Plymouth is a city in Wayne County, Michigan, United States. The population was 9,370 at the 2020 census. The city of Plymouth is surrounded by Plymouth Township, but the two are administered autonomously. Plymouth is a western suburb of Metro Detroit and is located about 10 miles west of the city of Detroit.
According to the United States Census Bureau, the city has a total area of 2.22 square miles, of which 2.21 square miles is land and 0.01 square miles is water. It is located 15.6 miles east of Ann Arbor and 26.3 miles west of Detroit, just south of the M-14 highway and west of Interstate 275.
Plymouth was first settled in 1825, incorporated as a village in 1867, and became a city in 1932.
In 1825, Luther Lincoln was granted two land patents in what is now Plymouth by the federal government. Lincoln built his place of business, his sawmill, and abode, near the eastern boundary of his land, along the Rouge River. His actual abode and sawmill was always outside the city limits. Another early settler was William Starkweather. William and his wife Keziah brought their firstborn son Albert to the area and built the first home in Plymouth, at what is now the southwest corner of Main Street and Ann Arbor Trail. The first home was a lean-to, and was later replaced by a log cabin, which has since been destroyed.
In 1831, William Starkweather sold his land in downtown Plymouth and in 1831 purchased an 80-acre (320,000 m2) parcel of land in what was then called "North Village" (now called "The Historic Old Village"). In 1844, William died and the land in Old Village was then passed to William's son, George A Starkweather. George felt that the railroad coming to North Village would give it a commercial advantage over the Kellogg Park area. In the 1860s, he convinced the Detroit and Howell Railroad Company to build through the town. Starkweather was responsible for cutting Oak Street North through his farm in order to reach his new store and the train station. After his death in 1907, Oak Street was renamed Starkweather in his honor.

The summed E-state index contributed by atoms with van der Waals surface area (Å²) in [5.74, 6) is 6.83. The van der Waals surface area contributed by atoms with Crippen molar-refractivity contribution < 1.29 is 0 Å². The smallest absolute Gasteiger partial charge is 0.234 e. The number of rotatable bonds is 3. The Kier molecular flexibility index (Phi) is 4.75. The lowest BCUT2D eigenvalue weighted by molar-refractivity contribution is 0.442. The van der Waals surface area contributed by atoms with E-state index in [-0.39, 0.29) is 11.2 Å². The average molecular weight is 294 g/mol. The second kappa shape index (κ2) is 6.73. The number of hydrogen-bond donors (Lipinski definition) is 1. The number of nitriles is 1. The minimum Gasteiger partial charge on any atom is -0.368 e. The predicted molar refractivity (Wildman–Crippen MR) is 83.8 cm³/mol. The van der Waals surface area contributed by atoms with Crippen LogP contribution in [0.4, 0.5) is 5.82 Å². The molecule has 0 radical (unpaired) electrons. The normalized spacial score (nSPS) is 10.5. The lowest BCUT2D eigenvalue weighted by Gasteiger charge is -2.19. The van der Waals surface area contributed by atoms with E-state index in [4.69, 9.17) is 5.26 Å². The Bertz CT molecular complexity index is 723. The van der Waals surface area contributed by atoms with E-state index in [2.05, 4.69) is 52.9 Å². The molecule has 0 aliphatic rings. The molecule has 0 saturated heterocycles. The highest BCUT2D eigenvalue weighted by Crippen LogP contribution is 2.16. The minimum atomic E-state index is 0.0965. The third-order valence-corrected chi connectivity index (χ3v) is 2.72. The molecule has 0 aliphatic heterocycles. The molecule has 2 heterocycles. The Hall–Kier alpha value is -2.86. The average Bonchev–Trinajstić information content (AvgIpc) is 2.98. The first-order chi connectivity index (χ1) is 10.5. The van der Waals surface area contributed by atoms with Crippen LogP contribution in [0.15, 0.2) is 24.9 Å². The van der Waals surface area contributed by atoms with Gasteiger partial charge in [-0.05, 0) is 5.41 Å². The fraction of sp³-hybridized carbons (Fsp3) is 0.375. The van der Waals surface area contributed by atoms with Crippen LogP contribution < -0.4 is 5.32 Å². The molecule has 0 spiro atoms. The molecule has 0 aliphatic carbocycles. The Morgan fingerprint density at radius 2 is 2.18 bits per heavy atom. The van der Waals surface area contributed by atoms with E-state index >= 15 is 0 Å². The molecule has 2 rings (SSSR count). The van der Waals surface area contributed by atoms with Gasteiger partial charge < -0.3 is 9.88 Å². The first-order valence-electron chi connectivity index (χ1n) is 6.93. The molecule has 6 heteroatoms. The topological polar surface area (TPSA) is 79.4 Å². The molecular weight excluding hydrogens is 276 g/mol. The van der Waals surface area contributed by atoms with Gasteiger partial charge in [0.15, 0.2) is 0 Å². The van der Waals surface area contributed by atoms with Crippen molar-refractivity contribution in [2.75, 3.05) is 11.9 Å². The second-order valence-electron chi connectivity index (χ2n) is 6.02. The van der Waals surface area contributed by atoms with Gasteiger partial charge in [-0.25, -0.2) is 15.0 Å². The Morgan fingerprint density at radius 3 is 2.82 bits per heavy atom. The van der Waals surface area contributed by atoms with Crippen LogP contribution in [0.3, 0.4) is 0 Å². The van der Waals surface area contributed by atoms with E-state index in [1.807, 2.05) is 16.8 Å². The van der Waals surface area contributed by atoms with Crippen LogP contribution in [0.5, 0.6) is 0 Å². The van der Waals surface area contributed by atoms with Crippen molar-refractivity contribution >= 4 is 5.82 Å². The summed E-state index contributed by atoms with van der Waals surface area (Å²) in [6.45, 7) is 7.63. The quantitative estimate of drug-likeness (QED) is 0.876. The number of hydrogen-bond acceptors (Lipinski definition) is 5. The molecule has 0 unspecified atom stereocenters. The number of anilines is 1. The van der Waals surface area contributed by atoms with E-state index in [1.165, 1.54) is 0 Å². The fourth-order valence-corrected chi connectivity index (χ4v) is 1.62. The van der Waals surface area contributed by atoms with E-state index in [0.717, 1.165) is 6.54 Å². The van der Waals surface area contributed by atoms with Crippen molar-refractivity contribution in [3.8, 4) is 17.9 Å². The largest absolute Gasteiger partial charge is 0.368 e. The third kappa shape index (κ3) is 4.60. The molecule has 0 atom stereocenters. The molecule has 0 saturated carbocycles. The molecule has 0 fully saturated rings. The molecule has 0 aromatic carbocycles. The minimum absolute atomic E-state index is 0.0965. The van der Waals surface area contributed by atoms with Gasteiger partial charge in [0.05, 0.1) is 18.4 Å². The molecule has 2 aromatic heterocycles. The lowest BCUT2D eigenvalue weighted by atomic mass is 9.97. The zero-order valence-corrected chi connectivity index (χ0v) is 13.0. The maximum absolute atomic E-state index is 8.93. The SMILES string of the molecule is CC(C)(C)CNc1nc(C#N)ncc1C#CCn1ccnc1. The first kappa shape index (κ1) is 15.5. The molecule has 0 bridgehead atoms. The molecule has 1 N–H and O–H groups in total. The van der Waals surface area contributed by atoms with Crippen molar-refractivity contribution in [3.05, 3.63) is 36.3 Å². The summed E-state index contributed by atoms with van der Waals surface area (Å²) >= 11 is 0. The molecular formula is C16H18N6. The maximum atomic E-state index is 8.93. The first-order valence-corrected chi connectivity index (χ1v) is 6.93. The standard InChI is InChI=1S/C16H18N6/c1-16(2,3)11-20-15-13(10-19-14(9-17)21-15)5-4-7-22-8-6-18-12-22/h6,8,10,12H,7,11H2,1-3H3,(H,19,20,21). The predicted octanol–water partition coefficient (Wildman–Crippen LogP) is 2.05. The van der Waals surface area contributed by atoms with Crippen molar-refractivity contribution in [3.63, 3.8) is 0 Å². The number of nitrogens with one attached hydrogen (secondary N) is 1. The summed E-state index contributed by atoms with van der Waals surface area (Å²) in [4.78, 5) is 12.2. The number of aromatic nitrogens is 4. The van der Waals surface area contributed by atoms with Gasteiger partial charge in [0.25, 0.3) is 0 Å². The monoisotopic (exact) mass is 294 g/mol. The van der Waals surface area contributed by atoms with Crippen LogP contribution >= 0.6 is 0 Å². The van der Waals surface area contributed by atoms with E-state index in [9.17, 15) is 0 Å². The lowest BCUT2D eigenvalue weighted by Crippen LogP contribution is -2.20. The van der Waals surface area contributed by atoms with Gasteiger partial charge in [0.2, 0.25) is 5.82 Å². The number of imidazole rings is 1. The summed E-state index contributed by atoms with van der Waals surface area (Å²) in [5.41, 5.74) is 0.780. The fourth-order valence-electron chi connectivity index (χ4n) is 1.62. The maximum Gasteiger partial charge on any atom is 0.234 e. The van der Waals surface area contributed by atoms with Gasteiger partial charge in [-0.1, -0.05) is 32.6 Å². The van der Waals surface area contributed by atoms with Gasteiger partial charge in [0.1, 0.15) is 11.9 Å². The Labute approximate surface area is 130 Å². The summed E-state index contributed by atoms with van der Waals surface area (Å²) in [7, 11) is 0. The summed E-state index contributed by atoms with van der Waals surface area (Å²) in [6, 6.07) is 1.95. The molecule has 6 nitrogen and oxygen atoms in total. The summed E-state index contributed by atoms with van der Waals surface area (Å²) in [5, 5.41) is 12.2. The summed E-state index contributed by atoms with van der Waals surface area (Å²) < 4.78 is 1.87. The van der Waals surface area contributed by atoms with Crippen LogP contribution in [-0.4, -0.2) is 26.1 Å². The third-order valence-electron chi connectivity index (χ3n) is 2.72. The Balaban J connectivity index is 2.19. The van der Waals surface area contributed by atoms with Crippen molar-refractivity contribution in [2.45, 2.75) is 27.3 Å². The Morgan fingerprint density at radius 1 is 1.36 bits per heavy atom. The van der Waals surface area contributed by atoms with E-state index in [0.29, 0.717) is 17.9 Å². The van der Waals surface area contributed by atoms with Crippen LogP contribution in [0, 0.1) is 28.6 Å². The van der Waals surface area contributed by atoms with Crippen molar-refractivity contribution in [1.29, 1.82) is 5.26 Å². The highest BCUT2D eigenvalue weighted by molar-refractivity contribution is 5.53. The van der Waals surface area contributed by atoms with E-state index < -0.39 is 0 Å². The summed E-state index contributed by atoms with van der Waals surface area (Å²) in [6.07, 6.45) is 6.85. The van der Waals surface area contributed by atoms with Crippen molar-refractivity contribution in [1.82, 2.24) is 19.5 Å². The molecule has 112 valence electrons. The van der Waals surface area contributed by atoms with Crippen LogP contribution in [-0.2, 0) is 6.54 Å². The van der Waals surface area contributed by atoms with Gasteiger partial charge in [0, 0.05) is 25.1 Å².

Notable streets in Plymouth are named after some Starkweather family members, including Blanche (after Blanche Starkweather, daughter of George Starkweather), Karmada (after the grandchildren of George Starkweather – Karl, Max and Davis), Davis – after Davis B Hillmer – youngest grandson of George Starkweather, Starkweather (formerly Oak Street), Amelia (after Lydia Amelia Heywood – Davis - Starkweather) – George Starkweather's wife, and Rose – after Rose Hillmer, eldest granddaughter of George Starkweather. Starkweather Elementary School was named after George Anson Starkweather of Plymouth, which was converted to an adult education center.
Daisy Manufacturing Company, now Daisy Outdoor Products, started in 1882 in Plymouth as the Plymouth Iron Windmill Company. In 1886 Plymouth inventor Clarence Hamilton introduced a new idea to the windmill company. It was a combination of metal and wire, vaguely resembling a gun that could fire a lead ball using compressed air. Lewis Cass Hough, then president of the firm, gave it a try and, after his first shot, enthusiastically exclaimed, "Boy, that's a daisy!" The name stuck, and the BB gun went into production as a premium item given to farmers when they purchased a windmill. The gun was such a huge success that Plymouth Iron Windmill soon began manufacturing the Daisy BB gun in place of windmills. On January 26, 1895, the company's board of directors officially voted to change the name to Daisy Manufacturing Company, Inc.
The City of Plymouth has a variety of shops and restaurants surrounding Kellogg Park, the de facto center of town. The Inn at St. John's, a hotel conference center and golf resort, is located in Plymouth. The city offers more than fifty recreation programs for all age groups, an NHL-size ice arena (used by the USA national teams for training) and twelve parks. It also organizes major community events such as the popular Fall Festival, Ice Sculpture Spectacular and the Art in the Park, and access to the Plymouth-Canton school district, with a unique complex composed of three high schools located on one 305-acre campus and is now one of the highest populated high school campuses in the country (nicknamed “the park”) with close to 6500 students and over 800 faculty members.